Often families can feel deserted when one of them gets ordained (although this is not my experience, thankfully) and so there can be no support coming from loved ones, or comments like, “Oh, you won’t have children!! Or, “It’s just a passing fad.”
The number of FPMT sangha has stayed pretty constant at around 300 in the last fifteen years – about the same number ordain as disrobe. This is a sign that it is not growing: why? Many Sangha who ordained in the early 1970s have stayed ordained, and possibly that could be because of the foundation they received in the lam-rim, and by living together at the “Injie Gompa”.
One of my teachers recently said to me, “Just wake up each day and say, ‘Today I will be a nun.’” In this way I am taking it one day at a time.
The Catholic nuns’ community had similar difficulties to those that our community faces today – a more secular society, an aging population, etc. – but the one sentence that captured my attention and intrigued me more than anything was ever so simple: Each of the nuns who were out working (for the diocese) in teaching positions, etc., were supporting 2.7 members of their community.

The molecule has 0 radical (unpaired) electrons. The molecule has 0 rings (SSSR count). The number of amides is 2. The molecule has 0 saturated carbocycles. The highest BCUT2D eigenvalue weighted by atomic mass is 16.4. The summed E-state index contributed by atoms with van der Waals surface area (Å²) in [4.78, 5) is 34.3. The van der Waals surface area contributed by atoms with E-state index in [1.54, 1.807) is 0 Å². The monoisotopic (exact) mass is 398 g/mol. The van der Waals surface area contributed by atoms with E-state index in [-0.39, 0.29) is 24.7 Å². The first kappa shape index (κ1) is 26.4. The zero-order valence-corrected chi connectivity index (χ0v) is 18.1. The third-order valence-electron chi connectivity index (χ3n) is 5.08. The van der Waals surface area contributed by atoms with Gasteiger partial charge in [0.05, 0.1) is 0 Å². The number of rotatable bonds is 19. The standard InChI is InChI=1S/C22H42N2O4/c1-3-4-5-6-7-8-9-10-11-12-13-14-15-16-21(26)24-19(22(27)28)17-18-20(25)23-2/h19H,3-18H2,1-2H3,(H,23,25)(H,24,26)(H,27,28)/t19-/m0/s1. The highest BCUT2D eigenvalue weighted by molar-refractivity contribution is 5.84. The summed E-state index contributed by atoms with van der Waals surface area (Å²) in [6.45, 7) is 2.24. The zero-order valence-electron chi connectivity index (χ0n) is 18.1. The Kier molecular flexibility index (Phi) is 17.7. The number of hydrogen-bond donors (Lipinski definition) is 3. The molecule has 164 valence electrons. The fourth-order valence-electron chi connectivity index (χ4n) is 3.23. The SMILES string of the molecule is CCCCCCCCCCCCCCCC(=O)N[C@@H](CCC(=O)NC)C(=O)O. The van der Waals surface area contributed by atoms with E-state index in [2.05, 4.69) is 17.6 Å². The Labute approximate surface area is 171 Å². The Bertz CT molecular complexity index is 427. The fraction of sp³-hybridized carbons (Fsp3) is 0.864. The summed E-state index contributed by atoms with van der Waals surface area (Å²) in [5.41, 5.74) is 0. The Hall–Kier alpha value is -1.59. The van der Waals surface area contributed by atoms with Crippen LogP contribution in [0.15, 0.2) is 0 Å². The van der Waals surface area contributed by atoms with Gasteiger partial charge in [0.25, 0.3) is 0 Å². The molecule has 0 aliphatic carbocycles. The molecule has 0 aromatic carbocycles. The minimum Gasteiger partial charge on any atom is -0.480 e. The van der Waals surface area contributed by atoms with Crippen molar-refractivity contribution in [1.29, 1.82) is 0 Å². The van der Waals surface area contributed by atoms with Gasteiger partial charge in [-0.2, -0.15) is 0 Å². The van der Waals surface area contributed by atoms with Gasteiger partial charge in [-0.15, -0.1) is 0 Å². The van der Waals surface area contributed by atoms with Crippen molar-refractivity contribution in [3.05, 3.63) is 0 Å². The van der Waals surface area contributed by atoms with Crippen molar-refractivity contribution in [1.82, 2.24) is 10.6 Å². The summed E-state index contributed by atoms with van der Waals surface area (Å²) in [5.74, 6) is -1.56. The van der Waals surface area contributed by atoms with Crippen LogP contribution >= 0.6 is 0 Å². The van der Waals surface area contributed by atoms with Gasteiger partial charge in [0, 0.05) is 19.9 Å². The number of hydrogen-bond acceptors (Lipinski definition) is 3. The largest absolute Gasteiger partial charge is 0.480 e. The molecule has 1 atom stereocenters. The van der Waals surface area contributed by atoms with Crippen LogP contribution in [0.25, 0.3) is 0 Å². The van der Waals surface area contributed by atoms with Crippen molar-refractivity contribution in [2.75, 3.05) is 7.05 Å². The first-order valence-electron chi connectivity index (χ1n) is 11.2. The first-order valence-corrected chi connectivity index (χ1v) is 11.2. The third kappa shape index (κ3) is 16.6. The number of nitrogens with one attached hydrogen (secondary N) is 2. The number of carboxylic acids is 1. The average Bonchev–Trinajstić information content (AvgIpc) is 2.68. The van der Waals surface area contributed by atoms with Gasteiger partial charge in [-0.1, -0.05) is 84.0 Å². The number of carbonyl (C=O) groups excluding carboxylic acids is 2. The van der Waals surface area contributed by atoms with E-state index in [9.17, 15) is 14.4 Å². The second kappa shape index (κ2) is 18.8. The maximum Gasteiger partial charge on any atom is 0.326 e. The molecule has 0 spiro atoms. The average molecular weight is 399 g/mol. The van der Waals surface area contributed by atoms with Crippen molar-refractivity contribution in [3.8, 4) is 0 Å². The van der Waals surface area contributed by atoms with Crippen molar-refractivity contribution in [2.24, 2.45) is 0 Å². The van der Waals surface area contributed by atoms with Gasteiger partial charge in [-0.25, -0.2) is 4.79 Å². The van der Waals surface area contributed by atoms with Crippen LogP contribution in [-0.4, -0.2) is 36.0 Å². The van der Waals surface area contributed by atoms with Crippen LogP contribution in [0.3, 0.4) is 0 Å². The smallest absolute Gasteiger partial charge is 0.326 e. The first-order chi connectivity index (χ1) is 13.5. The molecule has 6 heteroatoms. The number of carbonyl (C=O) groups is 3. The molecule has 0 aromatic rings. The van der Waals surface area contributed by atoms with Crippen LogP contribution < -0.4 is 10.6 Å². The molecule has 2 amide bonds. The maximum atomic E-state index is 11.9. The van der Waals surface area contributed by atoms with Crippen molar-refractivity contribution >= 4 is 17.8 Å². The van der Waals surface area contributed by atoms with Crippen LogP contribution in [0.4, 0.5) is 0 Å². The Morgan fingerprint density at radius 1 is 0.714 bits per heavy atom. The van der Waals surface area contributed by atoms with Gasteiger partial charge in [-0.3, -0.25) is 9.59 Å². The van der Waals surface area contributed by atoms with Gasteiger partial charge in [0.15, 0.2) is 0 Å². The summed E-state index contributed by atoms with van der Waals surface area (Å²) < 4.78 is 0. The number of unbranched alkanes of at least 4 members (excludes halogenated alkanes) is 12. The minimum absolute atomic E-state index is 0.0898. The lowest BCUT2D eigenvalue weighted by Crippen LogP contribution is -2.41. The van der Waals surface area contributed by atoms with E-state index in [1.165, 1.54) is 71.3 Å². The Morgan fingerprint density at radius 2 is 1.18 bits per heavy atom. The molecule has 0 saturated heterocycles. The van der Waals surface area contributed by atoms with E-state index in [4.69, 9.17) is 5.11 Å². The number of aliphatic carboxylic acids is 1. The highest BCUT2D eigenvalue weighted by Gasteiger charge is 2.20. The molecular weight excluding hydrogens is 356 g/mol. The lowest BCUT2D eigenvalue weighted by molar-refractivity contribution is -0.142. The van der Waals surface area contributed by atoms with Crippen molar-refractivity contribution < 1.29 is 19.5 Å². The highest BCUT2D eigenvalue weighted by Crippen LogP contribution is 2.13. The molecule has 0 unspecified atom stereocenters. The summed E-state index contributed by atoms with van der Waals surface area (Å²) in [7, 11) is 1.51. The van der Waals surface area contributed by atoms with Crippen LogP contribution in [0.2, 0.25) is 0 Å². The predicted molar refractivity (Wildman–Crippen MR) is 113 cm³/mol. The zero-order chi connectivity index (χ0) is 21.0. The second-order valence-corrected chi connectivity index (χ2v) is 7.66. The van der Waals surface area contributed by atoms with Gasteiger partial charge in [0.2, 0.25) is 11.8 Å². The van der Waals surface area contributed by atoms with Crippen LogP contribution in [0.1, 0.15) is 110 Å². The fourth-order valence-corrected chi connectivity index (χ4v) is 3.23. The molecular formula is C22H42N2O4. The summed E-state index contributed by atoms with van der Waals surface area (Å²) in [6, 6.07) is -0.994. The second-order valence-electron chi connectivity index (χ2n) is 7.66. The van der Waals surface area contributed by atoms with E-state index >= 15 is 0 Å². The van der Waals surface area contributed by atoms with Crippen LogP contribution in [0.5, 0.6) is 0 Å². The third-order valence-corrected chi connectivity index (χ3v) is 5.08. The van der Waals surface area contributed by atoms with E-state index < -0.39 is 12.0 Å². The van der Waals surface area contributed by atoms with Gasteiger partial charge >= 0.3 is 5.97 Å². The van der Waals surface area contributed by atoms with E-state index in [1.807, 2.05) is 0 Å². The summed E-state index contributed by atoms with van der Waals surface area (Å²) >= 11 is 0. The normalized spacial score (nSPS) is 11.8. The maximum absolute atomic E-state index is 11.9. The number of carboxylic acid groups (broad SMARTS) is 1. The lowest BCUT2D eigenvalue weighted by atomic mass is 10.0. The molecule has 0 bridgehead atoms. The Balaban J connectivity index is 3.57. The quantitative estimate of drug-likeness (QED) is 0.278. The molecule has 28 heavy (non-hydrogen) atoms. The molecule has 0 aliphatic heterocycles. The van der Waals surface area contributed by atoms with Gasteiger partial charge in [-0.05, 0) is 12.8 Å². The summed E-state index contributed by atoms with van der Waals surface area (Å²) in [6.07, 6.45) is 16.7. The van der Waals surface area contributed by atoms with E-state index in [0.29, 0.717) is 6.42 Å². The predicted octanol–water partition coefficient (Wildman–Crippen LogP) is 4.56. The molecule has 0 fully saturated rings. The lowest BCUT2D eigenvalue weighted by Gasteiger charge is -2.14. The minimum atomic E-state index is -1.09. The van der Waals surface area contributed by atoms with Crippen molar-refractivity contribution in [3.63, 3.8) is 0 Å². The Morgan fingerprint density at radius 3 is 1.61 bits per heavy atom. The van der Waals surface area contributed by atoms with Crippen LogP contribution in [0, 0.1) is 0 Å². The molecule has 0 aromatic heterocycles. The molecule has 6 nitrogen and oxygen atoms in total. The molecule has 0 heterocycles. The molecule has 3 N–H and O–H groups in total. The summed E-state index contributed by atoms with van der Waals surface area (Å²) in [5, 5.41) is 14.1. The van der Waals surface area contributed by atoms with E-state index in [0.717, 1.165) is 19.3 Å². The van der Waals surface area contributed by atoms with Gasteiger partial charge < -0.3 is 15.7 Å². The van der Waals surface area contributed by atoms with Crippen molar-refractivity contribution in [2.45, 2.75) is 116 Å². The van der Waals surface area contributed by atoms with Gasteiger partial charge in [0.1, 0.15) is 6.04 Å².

I have often noted that Lama Zopa works in mysterious (and sometimes very unconventional) ways, and I believe it was due to his kindness that I happened to read this particular article on this particular day. This singular simple fact of community opened my mind to propel a tremendous shift that could help the community of monks and nuns whom I was asked by Rinpoche, only a few weeks before, to serve. The insight has given focus to the main task as the path begins to take shape.
Having some experience as a monk living in a residential center in the West, I had already formulated thoughts on the vulnerability we face in a culture that does not value (i.e. support) the decision we make in becoming monks and nuns. But I also needed to hear from the rest of the monks and nuns in the larger world community about their experiences and their situations: the difficulties and the priorities. A survey was compiled, providing an in-depth look at the individual situations for members of the community: those living in community and those on their own. With a fifty percent response rate, the results seemed credible.
By chance, in serving my teacher Ven. Geshe Ngawang Dakpa I also had the opportunity to travel to many parts of the world and meet with my fellow Sangha members; to talk to them in person and listen to their stories. I have also taken the time to discuss the Sangha with staff at FPMT international office, teachers (and abbots) within the FPMT mandala of centers, my predecessors who served the IMI community, as well as Lama Zopa Rinpoche.
And I went back to the beginning! What did Lama Yeshe say when he started this IMI thing? What did he really envision for the community of monks and nuns… ?
This article is an excerpt of the full article printed in Mandala
international mahayana institute, ordained sangha